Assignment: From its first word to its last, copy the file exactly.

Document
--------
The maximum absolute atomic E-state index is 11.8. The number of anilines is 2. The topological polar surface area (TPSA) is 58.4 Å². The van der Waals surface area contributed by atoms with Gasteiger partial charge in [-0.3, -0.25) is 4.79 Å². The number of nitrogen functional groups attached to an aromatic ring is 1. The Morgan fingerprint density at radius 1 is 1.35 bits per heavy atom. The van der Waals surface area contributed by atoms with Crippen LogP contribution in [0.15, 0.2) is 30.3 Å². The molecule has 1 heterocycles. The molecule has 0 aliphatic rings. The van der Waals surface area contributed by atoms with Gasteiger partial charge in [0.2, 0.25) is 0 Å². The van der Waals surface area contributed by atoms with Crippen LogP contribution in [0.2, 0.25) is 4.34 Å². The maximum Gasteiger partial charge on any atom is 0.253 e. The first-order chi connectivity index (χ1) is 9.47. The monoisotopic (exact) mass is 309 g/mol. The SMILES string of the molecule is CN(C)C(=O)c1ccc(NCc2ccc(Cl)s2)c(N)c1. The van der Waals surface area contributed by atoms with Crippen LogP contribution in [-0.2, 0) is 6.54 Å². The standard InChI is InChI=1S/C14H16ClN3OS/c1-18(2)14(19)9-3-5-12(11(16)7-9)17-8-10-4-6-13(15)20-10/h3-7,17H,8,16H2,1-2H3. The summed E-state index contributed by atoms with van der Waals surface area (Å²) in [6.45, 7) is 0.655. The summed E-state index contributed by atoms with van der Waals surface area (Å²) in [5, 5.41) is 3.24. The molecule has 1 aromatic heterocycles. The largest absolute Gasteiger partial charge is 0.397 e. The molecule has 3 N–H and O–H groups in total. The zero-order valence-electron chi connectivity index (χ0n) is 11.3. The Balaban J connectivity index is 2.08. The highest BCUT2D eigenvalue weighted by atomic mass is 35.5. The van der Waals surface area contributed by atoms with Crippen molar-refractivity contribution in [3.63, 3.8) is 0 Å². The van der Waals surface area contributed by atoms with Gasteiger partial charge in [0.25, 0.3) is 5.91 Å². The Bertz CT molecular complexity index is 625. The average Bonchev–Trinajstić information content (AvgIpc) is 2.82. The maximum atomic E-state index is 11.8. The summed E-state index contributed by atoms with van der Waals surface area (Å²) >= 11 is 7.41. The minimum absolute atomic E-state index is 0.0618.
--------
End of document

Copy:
The maximum absolute atomic E-state index is 11.8. The number of anilines is 2. The topological polar surface area (TPSA) is 58.4 Å². The van der Waals surface area contributed by atoms with Gasteiger partial charge in [-0.3, -0.25) is 4.79 Å². The number of nitrogen functional groups attached to an aromatic ring is 1. The Morgan fingerprint density at radius 1 is 1.35 bits per heavy atom. The van der Waals surface area contributed by atoms with Crippen LogP contribution in [0.15, 0.2) is 30.3 Å². The molecule has 1 heterocycles. The molecule has 0 aliphatic rings. The van der Waals surface area contributed by atoms with Gasteiger partial charge in [0.2, 0.25) is 0 Å². The van der Waals surface area contributed by atoms with Crippen LogP contribution in [0.2, 0.25) is 4.34 Å². The maximum Gasteiger partial charge on any atom is 0.253 e. The first-order chi connectivity index (χ1) is 9.47. The monoisotopic (exact) mass is 309 g/mol. The SMILES string of the molecule is CN(C)C(=O)c1ccc(NCc2ccc(Cl)s2)c(N)c1. The van der Waals surface area contributed by atoms with Crippen LogP contribution in [-0.2, 0) is 6.54 Å². The standard InChI is InChI=1S/C14H16ClN3OS/c1-18(2)14(19)9-3-5-12(11(16)7-9)17-8-10-4-6-13(15)20-10/h3-7,17H,8,16H2,1-2H3. The summed E-state index contributed by atoms with van der Waals surface area (Å²) in [6.45, 7) is 0.655. The summed E-state index contributed by atoms with van der Waals surface area (Å²) in [5, 5.41) is 3.24. The molecule has 1 aromatic heterocycles. The largest absolute Gasteiger partial charge is 0.397 e. The molecule has 3 N–H and O–H groups in total. The zero-order valence-electron chi connectivity index (χ0n) is 11.3. The Balaban J connectivity index is 2.08. The highest BCUT2D eigenvalue weighted by atomic mass is 35.5. The van der Waals surface area contributed by atoms with Crippen molar-refractivity contribution in [3.63, 3.8) is 0 Å². The van der Waals surface area contributed by atoms with Gasteiger partial charge in [0.25, 0.3) is 5.91 Å². The Bertz CT molecular complexity index is 625. The average Bonchev–Trinajstić information content (AvgIpc) is 2.82. The maximum atomic E-state index is 11.8. The summed E-state index contributed by atoms with van der Waals surface area (Å²) >= 11 is 7.41. The minimum absolute atomic E-state index is 0.0618.